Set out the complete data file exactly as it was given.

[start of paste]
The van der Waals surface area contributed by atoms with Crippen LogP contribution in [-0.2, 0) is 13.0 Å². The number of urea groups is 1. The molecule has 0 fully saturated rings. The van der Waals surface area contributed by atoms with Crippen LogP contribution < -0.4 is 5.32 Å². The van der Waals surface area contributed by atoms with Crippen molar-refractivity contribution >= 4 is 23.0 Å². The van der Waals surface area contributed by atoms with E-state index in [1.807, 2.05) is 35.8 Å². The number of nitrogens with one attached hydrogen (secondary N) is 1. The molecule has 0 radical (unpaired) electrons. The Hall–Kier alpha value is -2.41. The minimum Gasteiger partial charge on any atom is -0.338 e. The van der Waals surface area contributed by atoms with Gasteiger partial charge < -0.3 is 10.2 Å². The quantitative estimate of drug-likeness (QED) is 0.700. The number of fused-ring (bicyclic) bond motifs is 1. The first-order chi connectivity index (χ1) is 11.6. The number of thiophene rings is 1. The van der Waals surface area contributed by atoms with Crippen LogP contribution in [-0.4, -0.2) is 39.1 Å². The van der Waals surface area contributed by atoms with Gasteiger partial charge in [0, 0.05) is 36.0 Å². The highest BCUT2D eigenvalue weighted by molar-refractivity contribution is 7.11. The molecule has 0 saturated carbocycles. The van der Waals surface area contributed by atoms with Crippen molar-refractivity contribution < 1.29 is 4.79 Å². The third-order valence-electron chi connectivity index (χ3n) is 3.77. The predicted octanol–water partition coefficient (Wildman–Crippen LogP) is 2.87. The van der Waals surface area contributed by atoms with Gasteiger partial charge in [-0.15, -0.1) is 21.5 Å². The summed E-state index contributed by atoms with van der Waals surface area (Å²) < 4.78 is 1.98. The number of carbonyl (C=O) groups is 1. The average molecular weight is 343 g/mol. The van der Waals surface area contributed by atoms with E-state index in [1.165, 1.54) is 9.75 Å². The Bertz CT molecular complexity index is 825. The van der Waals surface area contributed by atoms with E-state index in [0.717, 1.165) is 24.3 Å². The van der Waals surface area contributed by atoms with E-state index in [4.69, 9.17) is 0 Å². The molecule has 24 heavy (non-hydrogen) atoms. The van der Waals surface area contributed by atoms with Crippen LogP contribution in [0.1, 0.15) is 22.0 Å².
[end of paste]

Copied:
The van der Waals surface area contributed by atoms with Crippen LogP contribution in [-0.2, 0) is 13.0 Å². The number of urea groups is 1. The molecule has 0 fully saturated rings. The van der Waals surface area contributed by atoms with Crippen LogP contribution < -0.4 is 5.32 Å². The van der Waals surface area contributed by atoms with Crippen molar-refractivity contribution >= 4 is 23.0 Å². The van der Waals surface area contributed by atoms with E-state index in [1.807, 2.05) is 35.8 Å². The number of nitrogens with one attached hydrogen (secondary N) is 1. The molecule has 0 radical (unpaired) electrons. The Hall–Kier alpha value is -2.41. The minimum Gasteiger partial charge on any atom is -0.338 e. The van der Waals surface area contributed by atoms with Gasteiger partial charge < -0.3 is 10.2 Å². The quantitative estimate of drug-likeness (QED) is 0.700. The number of fused-ring (bicyclic) bond motifs is 1. The first-order chi connectivity index (χ1) is 11.6. The number of thiophene rings is 1. The van der Waals surface area contributed by atoms with Crippen LogP contribution in [-0.4, -0.2) is 39.1 Å². The van der Waals surface area contributed by atoms with Gasteiger partial charge in [0, 0.05) is 36.0 Å². The highest BCUT2D eigenvalue weighted by molar-refractivity contribution is 7.11. The molecule has 0 saturated carbocycles. The van der Waals surface area contributed by atoms with Crippen molar-refractivity contribution < 1.29 is 4.79 Å². The third-order valence-electron chi connectivity index (χ3n) is 3.77. The predicted octanol–water partition coefficient (Wildman–Crippen LogP) is 2.87. The van der Waals surface area contributed by atoms with Gasteiger partial charge in [-0.15, -0.1) is 21.5 Å². The summed E-state index contributed by atoms with van der Waals surface area (Å²) < 4.78 is 1.98. The number of carbonyl (C=O) groups is 1. The average molecular weight is 343 g/mol. The van der Waals surface area contributed by atoms with E-state index in [1.165, 1.54) is 9.75 Å². The Bertz CT molecular complexity index is 825. The van der Waals surface area contributed by atoms with E-state index in [0.717, 1.165) is 24.3 Å². The van der Waals surface area contributed by atoms with E-state index in [4.69, 9.17) is 0 Å². The molecule has 24 heavy (non-hydrogen) atoms. The van der Waals surface area contributed by atoms with Crippen LogP contribution in [0.1, 0.15) is 22.0 Å².